$\ce{KOH}$, $\ce{KCN}$, $\ce{KNO3}$, $\ce{K2CO3}$, and plenty of other potassium salts are frequently used in industry. But, as far as I can see, the sodium equivalents are also widely used, often interchangeably. Since Na weighs only 60% of K it seems like the sodium salts should always be preferred because they carry more of whatever base is attached per unit weight (i.e., the sodium salts have "more of what you want"). $\ce{Na}$ is also slightly more abundant (on earth) than K.

So what other factors favor the industrial use of K-salts? E.g., are K-salts just more abundant in natural sources? Are they more reactive because the ionization energies of K are lower than those of Na? Are the behaviors of these simpler salts actually different between the K- and Na- variants, and if so, is there some other elemental characteristic that suggests this?

Going the other way, it seems like if K is preferable to Na, Rb should be even more so (because it appears that in every elemental characteristic in which K exceeds Na, Rb exceeds K). Would it be if it weren't so relatively scarce?

  • $\begingroup$ Sodium salts are used more often 'cause they're cheaper, but sometimes they aren't interchangeable. $\endgroup$ – Mithoron Aug 21 '15 at 23:05
  • $\begingroup$ @Mithoron: Maybe a strong example or two of where they aren't interchangeable (but where one is still using the salt for the anion) would make a good answer. $\endgroup$ – feetwet Aug 21 '15 at 23:13
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    $\begingroup$ Some cations are harder or softer than others; Na+ is harder than K+ and although the difference isn't huge, it's enough to make a difference sometimes. $\endgroup$ – Dissenter Aug 22 '15 at 1:23

The differences in the properties of the alkali cations are subtle, and the rationale for choosing one over the other will depend heavily on the application. I suspect you're right, that to some extent natural abundance of, e.g., potassium salts relative to sodium ones in certain mineral contexts explains the industrial preference for one or the other -- but, really, variations in abundance are just further examples of these subtle differences in the properties of the cations!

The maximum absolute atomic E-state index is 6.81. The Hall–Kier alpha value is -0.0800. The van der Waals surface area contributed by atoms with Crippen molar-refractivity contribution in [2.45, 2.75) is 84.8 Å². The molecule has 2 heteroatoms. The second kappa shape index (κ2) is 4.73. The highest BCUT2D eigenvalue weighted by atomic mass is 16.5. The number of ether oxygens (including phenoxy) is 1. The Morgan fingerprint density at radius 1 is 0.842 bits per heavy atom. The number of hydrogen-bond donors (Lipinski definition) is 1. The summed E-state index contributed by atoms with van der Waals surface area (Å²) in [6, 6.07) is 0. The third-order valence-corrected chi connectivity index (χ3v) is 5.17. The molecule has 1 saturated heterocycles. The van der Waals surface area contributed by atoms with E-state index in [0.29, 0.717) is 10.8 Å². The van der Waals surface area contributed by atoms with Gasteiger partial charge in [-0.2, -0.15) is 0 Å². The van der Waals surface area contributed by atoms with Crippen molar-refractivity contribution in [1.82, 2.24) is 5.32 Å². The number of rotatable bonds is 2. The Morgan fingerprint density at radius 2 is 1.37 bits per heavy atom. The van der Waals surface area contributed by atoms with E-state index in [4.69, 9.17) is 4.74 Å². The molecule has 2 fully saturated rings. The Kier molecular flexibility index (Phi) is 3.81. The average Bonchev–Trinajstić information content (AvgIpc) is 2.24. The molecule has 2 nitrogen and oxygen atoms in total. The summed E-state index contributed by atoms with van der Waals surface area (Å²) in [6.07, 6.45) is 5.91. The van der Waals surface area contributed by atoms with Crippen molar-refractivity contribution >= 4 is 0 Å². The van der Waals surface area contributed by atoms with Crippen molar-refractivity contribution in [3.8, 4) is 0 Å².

One specific example that I recently came across is the Hofmeister series (see also the Wikipedia article), where the choice of cation makes a demonstrable difference in the solubility properties of proteins. Speaking also from personal experience, the choice of, e.g., $\ce{Na2SO4}$ versus $\ce{K2SO4}$ versus $\ce{(NH4)2SO4}$ as a component of the supporting electrolyte in electrodeposition of copper from acidic $\ce{CuSO4}$ matters significantly to the properties of the deposit obtained.

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    $\begingroup$ Wow, that explanation of the Hofmeister series is illuminating! I guess I had forgotten about other elemental characteristics that vary significantly within a group like ionic radius, polarizability, surface charge density.... $\endgroup$ – feetwet Aug 22 '15 at 2:58

Sodium and potassium salts often can be used interchangeably - it these cases the difference in price and accessibility can be important. For example one can easily buy cheap sodium chloride in shop, but not potassium chloride, which isn't as cheap or accessible as NaCl. Other differences can be however very important.

There are some sodium and potassium salts that strongly differ in water solubilities. For example antimonates - potassium hexahydroxoantimonate (V) is even used to detect sodium via precipitation. On the other hand solubility of potassium perchlorate is about 100 times lower than that of analogous sodium salt.

Difference between sodium and potassium salts is big for living organisms. For example potassium chloride is rather bitter than salty and it's very dangerous when injected - can easily cause heart attack.


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